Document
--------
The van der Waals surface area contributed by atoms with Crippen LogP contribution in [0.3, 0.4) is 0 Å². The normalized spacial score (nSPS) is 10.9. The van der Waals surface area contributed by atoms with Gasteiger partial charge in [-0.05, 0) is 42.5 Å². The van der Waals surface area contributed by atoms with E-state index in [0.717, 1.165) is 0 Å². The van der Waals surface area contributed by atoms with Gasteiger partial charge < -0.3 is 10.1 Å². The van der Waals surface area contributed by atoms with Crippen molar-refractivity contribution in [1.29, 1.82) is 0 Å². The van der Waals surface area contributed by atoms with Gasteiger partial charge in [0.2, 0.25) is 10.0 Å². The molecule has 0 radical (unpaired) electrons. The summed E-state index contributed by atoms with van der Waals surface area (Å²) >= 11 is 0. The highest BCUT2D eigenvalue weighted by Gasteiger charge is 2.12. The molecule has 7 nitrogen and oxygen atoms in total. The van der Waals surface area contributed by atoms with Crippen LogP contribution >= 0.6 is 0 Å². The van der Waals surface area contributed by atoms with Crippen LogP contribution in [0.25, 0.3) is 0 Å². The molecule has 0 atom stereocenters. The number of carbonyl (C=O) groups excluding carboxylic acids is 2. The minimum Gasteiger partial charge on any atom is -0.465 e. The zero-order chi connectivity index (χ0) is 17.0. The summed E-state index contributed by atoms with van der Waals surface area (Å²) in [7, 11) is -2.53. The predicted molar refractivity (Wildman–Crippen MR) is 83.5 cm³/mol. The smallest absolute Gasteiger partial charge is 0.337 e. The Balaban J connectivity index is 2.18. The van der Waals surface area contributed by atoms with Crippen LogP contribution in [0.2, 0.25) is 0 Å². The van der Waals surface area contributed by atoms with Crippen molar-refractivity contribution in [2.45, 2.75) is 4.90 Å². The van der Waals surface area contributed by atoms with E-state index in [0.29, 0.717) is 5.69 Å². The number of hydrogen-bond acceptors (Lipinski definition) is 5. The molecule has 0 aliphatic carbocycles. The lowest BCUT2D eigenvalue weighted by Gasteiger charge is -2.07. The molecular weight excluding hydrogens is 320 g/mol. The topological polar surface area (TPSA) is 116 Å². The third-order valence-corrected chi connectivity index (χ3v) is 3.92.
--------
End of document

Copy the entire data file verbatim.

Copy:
The van der Waals surface area contributed by atoms with Crippen LogP contribution in [0.3, 0.4) is 0 Å². The normalized spacial score (nSPS) is 10.9. The van der Waals surface area contributed by atoms with Gasteiger partial charge in [-0.05, 0) is 42.5 Å². The van der Waals surface area contributed by atoms with E-state index in [0.717, 1.165) is 0 Å². The van der Waals surface area contributed by atoms with Gasteiger partial charge < -0.3 is 10.1 Å². The van der Waals surface area contributed by atoms with Crippen molar-refractivity contribution in [1.29, 1.82) is 0 Å². The van der Waals surface area contributed by atoms with Gasteiger partial charge in [0.2, 0.25) is 10.0 Å². The molecule has 0 radical (unpaired) electrons. The summed E-state index contributed by atoms with van der Waals surface area (Å²) >= 11 is 0. The highest BCUT2D eigenvalue weighted by Gasteiger charge is 2.12. The molecule has 7 nitrogen and oxygen atoms in total. The van der Waals surface area contributed by atoms with Crippen LogP contribution >= 0.6 is 0 Å². The van der Waals surface area contributed by atoms with Crippen LogP contribution in [0.25, 0.3) is 0 Å². The molecule has 0 atom stereocenters. The number of carbonyl (C=O) groups excluding carboxylic acids is 2. The minimum Gasteiger partial charge on any atom is -0.465 e. The zero-order chi connectivity index (χ0) is 17.0. The summed E-state index contributed by atoms with van der Waals surface area (Å²) in [7, 11) is -2.53. The predicted molar refractivity (Wildman–Crippen MR) is 83.5 cm³/mol. The smallest absolute Gasteiger partial charge is 0.337 e. The Balaban J connectivity index is 2.18. The van der Waals surface area contributed by atoms with Crippen LogP contribution in [0.2, 0.25) is 0 Å². The van der Waals surface area contributed by atoms with Crippen molar-refractivity contribution in [2.45, 2.75) is 4.90 Å². The van der Waals surface area contributed by atoms with E-state index in [0.29, 0.717) is 5.69 Å². The number of hydrogen-bond acceptors (Lipinski definition) is 5. The molecule has 0 aliphatic carbocycles. The lowest BCUT2D eigenvalue weighted by Gasteiger charge is -2.07. The molecular weight excluding hydrogens is 320 g/mol. The topological polar surface area (TPSA) is 116 Å². The third-order valence-corrected chi connectivity index (χ3v) is 3.92.